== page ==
Executives from scandal-hit corporate giants Serco and G4S face a public grilling from a powerful group of MPs, who are determined to "lance the boils" of failing government contractors.
A source on the Public Accounts Committee said the two companies, which have seen their shares battered this year, will be questioned on Wednesday about "suspicions that they cheated on contracts".
The Serious Fraud Office (SFO) has launched a criminal investigation into G4S and Serco, following allegations they had billed the Ministry of Justice for monitoring 3,000 non-existent offenders on a lucrative electronic tagging contract. The companies could potentially have made tens of millions of pounds for claiming that they had tagged offenders who were already in custody, had left the country, or had died.
Serco, which runs the Docklands Light Railway in London, schools inspections, and the Atomic Weapons Establishment in Reading, has struggled since the scandal, issuing profit warnings for both 2013 and 2014 last week. Staff have also been referred to the City of London police over irregularities in a prisoner escort contract.
G4S, which is one of the world's biggest employers with 620,000 staff, has found itself under public scrutiny for the past two years after it failed to provide enough security guards for the London 2012 Olympics. Both companies have said that they will co-operate fully with the SFO investigation.
Representatives of both companies together with Paul Pindar, chief executive at emergency services communications provider Capita, and Ursula Morgenstern, the UK and Ireland head of IT giant Atos, will give evidence to MPs. The four companies are the public sector's biggest suppliers and worked on contracts valued at £6.6bn last year, but have all been recently criticised for paying little or no corporation tax in the UK.
An industry source said that he expected committee chairwoman Margaret Hodge to "lance the boils that are the problems of outsourcing". Successive governments have turned to the private sector to run public services as they attempt to reduce spending, but this has led to accusations of privatisation by stealth and that firms involved are massively overpaid.
The showdown, expected to last two hours, is the first in a two-part probe into the outsourcing industry. Next week, top officials from the Cabinet Office, Ministry of Defence and the Ministry of Justice will be questioned over how closely they kept watch over companies entrusted with delivering such sensitive public work.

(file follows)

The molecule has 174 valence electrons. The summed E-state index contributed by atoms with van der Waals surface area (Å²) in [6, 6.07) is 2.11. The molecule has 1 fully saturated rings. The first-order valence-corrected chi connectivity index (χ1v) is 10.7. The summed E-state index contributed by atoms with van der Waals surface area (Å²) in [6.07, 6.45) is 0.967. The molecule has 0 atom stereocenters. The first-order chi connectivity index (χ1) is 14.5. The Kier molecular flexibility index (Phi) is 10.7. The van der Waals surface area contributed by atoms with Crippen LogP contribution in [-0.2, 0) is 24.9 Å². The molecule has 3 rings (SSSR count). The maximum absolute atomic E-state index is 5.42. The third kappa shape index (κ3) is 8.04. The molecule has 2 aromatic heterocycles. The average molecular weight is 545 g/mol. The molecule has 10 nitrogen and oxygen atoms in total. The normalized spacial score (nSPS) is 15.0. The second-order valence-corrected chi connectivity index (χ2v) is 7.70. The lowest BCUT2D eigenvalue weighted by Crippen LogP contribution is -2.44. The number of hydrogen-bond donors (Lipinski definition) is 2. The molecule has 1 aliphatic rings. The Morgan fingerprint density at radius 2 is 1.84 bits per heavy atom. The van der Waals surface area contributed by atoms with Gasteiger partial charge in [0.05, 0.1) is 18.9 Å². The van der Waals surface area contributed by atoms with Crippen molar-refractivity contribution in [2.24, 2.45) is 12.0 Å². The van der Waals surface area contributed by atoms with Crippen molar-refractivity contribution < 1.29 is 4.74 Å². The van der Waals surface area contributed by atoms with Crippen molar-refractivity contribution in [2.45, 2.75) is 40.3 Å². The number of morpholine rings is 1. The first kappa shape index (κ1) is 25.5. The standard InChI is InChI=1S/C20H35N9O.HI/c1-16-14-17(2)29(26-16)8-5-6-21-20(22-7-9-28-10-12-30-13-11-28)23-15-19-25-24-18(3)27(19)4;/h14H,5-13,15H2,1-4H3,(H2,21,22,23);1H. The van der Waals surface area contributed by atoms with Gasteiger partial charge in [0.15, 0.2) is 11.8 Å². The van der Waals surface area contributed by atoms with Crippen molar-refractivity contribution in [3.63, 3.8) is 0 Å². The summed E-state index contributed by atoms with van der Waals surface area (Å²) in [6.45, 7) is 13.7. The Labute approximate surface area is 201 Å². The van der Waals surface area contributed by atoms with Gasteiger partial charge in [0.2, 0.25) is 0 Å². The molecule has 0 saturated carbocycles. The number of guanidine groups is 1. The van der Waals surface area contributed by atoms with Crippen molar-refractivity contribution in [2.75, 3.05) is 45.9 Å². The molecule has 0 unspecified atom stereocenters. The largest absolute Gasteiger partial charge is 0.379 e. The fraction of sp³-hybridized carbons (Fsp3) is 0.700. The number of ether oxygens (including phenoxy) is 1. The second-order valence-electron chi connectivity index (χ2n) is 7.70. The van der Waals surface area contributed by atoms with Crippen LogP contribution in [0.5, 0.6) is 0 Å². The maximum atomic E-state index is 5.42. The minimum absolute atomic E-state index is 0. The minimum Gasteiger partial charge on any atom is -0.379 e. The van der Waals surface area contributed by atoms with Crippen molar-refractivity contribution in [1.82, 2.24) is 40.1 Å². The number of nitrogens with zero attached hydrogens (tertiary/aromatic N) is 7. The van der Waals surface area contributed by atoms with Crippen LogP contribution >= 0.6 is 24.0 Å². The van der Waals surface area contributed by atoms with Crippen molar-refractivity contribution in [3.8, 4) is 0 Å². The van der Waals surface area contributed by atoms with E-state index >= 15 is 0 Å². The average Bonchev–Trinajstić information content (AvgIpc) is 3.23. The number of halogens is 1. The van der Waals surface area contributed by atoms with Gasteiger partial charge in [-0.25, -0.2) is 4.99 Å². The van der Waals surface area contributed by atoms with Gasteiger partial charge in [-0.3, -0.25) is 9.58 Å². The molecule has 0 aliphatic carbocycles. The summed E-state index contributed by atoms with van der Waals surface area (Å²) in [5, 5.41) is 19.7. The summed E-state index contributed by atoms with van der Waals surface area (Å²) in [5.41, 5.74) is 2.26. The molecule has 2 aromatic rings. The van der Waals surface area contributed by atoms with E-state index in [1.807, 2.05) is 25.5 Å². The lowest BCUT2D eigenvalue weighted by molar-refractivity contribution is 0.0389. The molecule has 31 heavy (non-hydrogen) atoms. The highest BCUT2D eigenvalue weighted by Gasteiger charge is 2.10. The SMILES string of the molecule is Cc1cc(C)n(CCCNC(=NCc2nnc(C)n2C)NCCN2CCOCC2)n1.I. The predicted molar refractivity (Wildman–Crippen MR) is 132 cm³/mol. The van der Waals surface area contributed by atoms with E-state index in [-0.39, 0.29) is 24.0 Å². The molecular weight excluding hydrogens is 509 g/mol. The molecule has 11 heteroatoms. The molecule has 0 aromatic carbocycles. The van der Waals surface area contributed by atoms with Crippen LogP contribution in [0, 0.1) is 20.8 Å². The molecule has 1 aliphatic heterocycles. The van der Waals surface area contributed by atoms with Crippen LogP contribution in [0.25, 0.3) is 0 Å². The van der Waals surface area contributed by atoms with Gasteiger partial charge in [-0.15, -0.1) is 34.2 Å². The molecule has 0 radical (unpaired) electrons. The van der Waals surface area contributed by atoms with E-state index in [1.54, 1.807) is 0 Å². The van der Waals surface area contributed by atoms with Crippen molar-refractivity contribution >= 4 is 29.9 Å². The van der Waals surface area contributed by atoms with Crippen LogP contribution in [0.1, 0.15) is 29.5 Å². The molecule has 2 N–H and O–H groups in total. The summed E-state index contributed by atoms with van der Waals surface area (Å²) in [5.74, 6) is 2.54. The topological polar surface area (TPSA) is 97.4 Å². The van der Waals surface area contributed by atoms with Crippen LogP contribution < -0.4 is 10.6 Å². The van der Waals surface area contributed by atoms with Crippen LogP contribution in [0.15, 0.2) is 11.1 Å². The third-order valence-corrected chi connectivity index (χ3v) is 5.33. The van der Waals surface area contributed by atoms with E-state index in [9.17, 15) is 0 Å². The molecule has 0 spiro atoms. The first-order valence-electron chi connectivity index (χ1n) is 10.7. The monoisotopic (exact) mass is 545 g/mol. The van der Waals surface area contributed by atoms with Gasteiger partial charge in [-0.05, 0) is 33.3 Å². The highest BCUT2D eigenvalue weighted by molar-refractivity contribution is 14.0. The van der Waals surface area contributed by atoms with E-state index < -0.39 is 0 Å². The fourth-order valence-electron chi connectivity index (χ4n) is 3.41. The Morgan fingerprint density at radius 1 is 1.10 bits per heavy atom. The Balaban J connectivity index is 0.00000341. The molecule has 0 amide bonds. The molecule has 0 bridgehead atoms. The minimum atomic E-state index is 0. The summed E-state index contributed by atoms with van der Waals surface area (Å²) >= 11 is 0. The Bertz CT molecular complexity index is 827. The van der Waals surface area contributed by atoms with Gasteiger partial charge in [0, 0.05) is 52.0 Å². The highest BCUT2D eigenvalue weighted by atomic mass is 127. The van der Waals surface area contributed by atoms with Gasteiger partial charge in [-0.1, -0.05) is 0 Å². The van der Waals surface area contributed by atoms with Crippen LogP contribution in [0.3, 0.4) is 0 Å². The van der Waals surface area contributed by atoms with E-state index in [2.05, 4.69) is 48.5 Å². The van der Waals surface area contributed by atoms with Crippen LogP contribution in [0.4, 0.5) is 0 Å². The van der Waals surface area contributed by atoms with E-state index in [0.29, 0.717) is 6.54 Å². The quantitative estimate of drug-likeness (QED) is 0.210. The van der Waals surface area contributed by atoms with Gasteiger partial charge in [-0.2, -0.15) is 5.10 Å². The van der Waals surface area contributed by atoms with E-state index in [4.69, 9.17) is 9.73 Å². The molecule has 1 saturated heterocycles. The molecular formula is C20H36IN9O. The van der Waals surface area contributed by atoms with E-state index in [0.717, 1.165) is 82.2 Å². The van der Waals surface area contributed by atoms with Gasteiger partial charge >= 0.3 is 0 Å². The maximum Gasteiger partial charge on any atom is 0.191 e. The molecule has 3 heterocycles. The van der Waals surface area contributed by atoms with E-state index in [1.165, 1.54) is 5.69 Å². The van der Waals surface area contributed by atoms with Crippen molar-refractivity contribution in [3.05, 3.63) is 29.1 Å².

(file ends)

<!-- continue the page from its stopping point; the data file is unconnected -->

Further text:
A committee source said: "These officials are supposed to be looking after these contracts. Are these failures actually their fault?"
The Ministry of Defence is in the middle of a selection process for one of the most contentious outsourcing contracts the country has ever undertaken. Defence Secretary Philip Hammond is considering bringing in a consortium of consultants and public sector contractors, potentially including Serco, to run the £16bn budget agency that buys and looks after communication equipment, grenades and submarines.
Unions fear thousands of job cuts at Defence Equipment & Support, while insiders have told The Independent on Sunday that they are "sickened" by the quasi privatisation. "The great majority of staff care deeply about the moral correctness of what they do and are dismayed at what's happening," said one senior defence official.
Ministry of Defence commercial director Les Mosco is likely to be questioned over whether the deal will truly provide value for money, as it has emerged that there are fears over the financial case for handing DE&S over to big business.
However, Cabinet Office chief operating officer Stephen Kelly and chief procurement officer Bill Crothers are likely to come under the most intense scrutiny, as their department is charged with making government a leaner, more efficient machine. Mr Crothers is leading a Cabinet Office review into Serco and G4S in the wake of the electronic tagging debacle. He insisted last week that outsourcing remained an important part of government policy.
MPs will also take a fresh look at the privatisation of the Royal Mail on Wednesday, when the Business, Innovation and Skills Select Committee takes on bankers who advised on its stock market flotation. There have been criticisms that the Royal Mail was sold off on the cheap, possibly depriving the Exchequer of nearly £650m.